February 2017

View from the Hill                                                           8th February 2017

After 96 mm of rain, nearly 4 inches in a week, the riverbank is bound to lose the battle to contain its contents, hence we had water all over the meadows at Durweston for a short time at the end of last week, it also came up close to the Marsh and Ham car park in town.  We were bound to get payback at some point after all that lovely dry weather.


The cold weather before the rain was very welcome, slowing down disease in crops, and killing off some of the more sensitive weeds.  Strangely, although one would expect such weather to be good for the animals too, but sadly we have had a couple of cases of pneumonia amongst our young cattle, and in spite of several doses of treatment, one of them couldn’t beat it off, and succumbed at the end of January.  The other seems to have picked up.


On several days it got cold enough to freeze up the water troughs, we have to remember to go round to the outdoor animals and smash it up and remove the ice, otherwise it will soon refreeze on those days when it doesn’t get above zero.


Some folk are pleased about this, like Rocky, our very tame and friendly wether, he is always inquisitive, though he didn’t seem to actually want a drink.  All our school visitors meet Rocky, and many have fed him toast, which he likes much more than grass.  We save up our stale crusts for him on visit days.


This month Gary and Brendan have spent many hours cutting and splitting logs, well seasoned after lying in the cord in the wood for a couple of years, they need just a few months under cover now, and will be all ready for next season.  We still have plenty in bundles to keep us going for this winter.

We have a system for log production:  The process begins with a skilled man coming into the woodland to fell the trees that are ready to be harvested.  He then cuts them into metre cords, which we generally leave on the ground to season for a while.  The next operation is to bring in the splitter and split the cords into log sized billets, which are then stacked on the bundler as shown in the picture.  When complete the bundle is tied, and tipped onto the ground.  The bundles are now easy to move with our forklift, and are left in a corner of the wood to season for several more months.  Eventually we bring the bundles indoors until they are dry enough (below 20% moisture) to cut into logs with the log cutting machine, and pile up in the log store.  The trick with the splitting is to do it while the cords are still green enough, if too dry, the billets don’t cleave particularly well, and we get a lot of annoying shorter scrappy lengths.  We had a bit of this trouble recently with some timber that had lain in the wood for too long, and the best way to deal with it in the end was to cut into log lengths before splitting, which was quite a lot more work, and involved a lot more bending and lifting than if we had done them when green enough to split properly.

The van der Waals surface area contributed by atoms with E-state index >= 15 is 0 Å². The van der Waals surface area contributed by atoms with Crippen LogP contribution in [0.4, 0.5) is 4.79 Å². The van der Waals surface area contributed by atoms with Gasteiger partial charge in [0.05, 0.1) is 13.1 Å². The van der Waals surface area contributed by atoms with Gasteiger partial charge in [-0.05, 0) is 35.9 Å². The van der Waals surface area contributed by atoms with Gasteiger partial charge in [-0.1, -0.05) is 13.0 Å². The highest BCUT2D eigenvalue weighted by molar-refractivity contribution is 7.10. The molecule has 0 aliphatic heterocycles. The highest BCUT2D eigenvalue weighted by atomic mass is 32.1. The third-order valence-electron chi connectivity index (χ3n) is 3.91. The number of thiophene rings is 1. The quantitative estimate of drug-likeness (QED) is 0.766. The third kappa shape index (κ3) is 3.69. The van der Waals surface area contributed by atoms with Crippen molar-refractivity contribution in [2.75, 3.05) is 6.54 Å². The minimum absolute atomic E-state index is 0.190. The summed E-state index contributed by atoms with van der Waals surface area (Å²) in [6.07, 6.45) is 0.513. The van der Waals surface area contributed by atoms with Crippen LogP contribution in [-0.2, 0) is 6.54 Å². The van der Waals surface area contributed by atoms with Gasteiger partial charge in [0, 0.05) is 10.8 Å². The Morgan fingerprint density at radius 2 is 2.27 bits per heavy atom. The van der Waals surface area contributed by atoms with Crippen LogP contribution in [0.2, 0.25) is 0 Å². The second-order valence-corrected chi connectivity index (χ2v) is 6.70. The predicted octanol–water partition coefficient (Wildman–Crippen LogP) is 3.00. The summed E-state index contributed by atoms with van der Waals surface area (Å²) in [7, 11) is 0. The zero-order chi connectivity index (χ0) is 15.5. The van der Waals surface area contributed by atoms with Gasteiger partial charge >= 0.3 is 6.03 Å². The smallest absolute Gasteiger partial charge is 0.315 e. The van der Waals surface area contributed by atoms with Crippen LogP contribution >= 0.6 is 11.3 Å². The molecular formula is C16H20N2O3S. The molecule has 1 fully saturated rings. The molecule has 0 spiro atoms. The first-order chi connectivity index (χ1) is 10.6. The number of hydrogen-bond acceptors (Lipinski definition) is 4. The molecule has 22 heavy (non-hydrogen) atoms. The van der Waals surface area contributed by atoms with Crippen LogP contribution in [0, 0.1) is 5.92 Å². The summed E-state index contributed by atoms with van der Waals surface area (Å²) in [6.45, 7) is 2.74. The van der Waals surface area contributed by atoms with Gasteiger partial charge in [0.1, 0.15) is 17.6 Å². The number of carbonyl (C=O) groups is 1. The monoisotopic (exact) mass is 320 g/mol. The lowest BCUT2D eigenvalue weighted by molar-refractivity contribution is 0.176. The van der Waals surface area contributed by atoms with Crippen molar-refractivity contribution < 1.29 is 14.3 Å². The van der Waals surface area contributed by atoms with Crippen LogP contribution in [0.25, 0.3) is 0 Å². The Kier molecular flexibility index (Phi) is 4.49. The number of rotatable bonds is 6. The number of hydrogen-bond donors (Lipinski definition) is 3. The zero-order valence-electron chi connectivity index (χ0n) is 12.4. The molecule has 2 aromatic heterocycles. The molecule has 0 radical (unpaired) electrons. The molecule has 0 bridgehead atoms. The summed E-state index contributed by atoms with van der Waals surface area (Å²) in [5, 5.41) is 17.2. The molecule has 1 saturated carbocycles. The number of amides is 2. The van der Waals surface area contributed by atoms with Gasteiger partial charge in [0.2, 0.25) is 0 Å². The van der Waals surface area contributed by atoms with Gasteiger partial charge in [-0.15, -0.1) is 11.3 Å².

IMG_0765A visit to a company in the midlands last week, to discuss new markets for some of our produce, was very instructive.  Amongst other things, this company specializes in processing ex-farm grains for breakfast cereal makers.  It was very surprising to find that 100 tonnes of average ex-farm wheat would need to have 15 tonnes removed by a variety of cleaning machines before it looks good enough to be turned into breakfast cereal.  Several cleaners, blowers and graders are used, as well as a colour sorting machine, which, at a rate of 10 t per hour, photographs a fast moving stream of grain, and with tiny jets of air, can divert the poorer grains into a different chute which then sends them to join the other reject grains in a bin that will be sold for animal feed.  Only the best for the fussy humans!  The panel in the picture shows a red light flash every time one of the many cameras detects a sub-standard grain as it falls through the sensors behind, and in the part just below the picture, the little air jets do their very quick and accurate job.


Some readers, mostly in Durweston, will recall a series of power cuts at the end of January, it turned out that moisture had got into a large underground joint near Bryanston, which took quite a while for the engineers to find.  Many properties were fitted up with generators while the fault was dealt with.  The size of the cable is impressive, although it is disappointing that technology from only around 20 years ago cannot seal a joint sufficiently well to prevent such a breakdown.




Version 2A crafty crow was spotted helping himself to a spilt packet of hula hoops in the Tesco car park last week, it was quite a challenge for him to pick up two hoops to carry away with him, but he managed it in the end.


Version 2A recent sunset caught the River bridge at Sturminster Newton beautifully.

IMG_0762Colourful Columbian cattle spotted recently by a travelling member of the family, and a full moon rises over a gate.


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One thought on “February 2017

  1. Given your recnt researches in Birmingham and further east I as wondering if your flooding meadows could be utilised to grow rice? Is our climate so different from the Po valley in north Italy? We might be able to grow a single rice crop that at least has a lower arsnic level that is presently found in some of he imported grains.

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